Red Deer city councillors went in a new direction on Wednesday by unanimously deciding to consider allowing the temporary homeless shelter to continue at Cannery Row for two more years — until a permanent shelter is built.
Following a report on the housing and homelessness crisis Red Deer is facing, council will take the next steps to implementing a diversion plan and securing a temporary solution while the permanent emergency housing site is being built.
This is a reversal of council’s previous motion, made last June, that instructed city administration to look at purchasing a site outside the downtown for the temporary shelter.
The reason for the change was Wednesday’s report from administration that clearly indicated no other viable site options were available. The city’s safe and healthy communities manager Kristin Walsh told council on Wednesday that over 50 sites had been explored for lease options and only one property owner was willing to rent to the shelter — the owner of Cannery Row.
Additional sites were explored for purchase, with the help of a commercial realtor, and none were deemed suitable for a shelter without needing extensive renovations. Walsh said the total cost would be $2-$4 million with a lag time for construction that would leave the city’s homeless population without a shelter for many months.
A gap in service delivery would leave homeless clients out in the cold — literally. The temporary shelter is only allowed to operate at the downtown Cannery Row site while the city’s state-of-emergency due to COVID is in place. That’s slated to end in mid-February if it’s not lifted before, added Walsh.
Most councillors expressed their frustration at reaching this impasse. Coun. Cindy Jefferies summarized the sentiment by saying, “our capacity and resources would be better spent working on permanent shelter solution.”
Coun. Vesna Higham, agreed saying “We’re up against a wall” and there’s no point in council continuing to “hit its head” when it’s obvious that a timely, viable new temporary site is a no-go.
Coun. Bruce Buruma acknowledged some people who have complained about loitering, littering and disturbances in the downtown will no doubt be disappointed in council’s new direction. “Some individuals might not see it that way, but we’re doing the right thing in moving forward,” in light of a lack of other options, he added.
Coun. Kraymer Barnstable called it a lose-lose situation that shows “we need to act quickly on (getting) a permanent shelter built.”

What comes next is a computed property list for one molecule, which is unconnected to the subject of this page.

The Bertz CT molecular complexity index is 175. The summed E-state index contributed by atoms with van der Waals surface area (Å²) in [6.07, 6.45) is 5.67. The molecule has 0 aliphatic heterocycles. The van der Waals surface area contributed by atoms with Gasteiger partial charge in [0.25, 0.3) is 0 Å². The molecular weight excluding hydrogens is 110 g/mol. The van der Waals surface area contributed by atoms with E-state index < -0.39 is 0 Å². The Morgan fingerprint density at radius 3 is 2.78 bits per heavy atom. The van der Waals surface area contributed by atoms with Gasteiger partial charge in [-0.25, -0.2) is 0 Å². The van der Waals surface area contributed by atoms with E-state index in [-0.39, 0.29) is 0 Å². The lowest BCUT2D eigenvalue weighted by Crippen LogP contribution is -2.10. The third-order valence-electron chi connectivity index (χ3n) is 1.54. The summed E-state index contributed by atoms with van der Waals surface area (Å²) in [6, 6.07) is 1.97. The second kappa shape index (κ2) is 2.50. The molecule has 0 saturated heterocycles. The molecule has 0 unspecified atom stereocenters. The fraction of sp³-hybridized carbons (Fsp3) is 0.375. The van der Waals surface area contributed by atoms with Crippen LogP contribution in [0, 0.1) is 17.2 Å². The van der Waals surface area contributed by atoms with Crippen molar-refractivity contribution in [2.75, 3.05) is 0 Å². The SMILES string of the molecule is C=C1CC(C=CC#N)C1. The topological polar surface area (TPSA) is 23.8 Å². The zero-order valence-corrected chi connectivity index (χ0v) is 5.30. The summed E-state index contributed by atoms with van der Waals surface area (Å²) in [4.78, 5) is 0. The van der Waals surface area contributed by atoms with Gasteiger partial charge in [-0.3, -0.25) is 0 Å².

Council already started discussing potential locations for a permanent shelter in a closed meeting on Wednesday.
Mayor Ken Johnston later said he hopes to pin down a proposed site by mid-January, have a public hearing on it, and move towards construction by mid-March — if possible. But it was noted that scheduling and financing is largely out of council’s control, since the permanent shelter is a provincial government project.
Coun. Victor Doerksen said he wouldn’t support extending the temporary shelter location at Cannery Row for any more than two years as there’s a need to “act quickly to get the permanent shelter built…Everyone’s at a loss right now…”
At council’s Dec. 6 meeting, administration will bring back a motion to extend the shelter’s operation at Cannery Row for two years, and also develop a plan to divert more people who are on the brink of homelessness into provisional housing options so they don’t end up at the shelter.
If this passes a first reading, a public hearing will be held in January.
The city’s general-manager of community services, Sarah Tittemore, said the city would work with the shelter operator — Safe Harbour — and businesses on mitigating negative impacts on the downtown, while Coun. Dianne Wyntjes urged Safe Harbour staff to fix things, like the boarded-up Cannery Row shelter door, to help make some positive difference.
Mayor Johnston stressed it will take the whole community to reinvigorate the city’s core. “This is not a downtown issue, this is a Red Deer issue,” he said, urging people to shop, eat and bring the family downtown to check out holiday lights and the Ross Street Patio, which is open for the winter.
“It’s an extremely attractive shopping space and resting space.”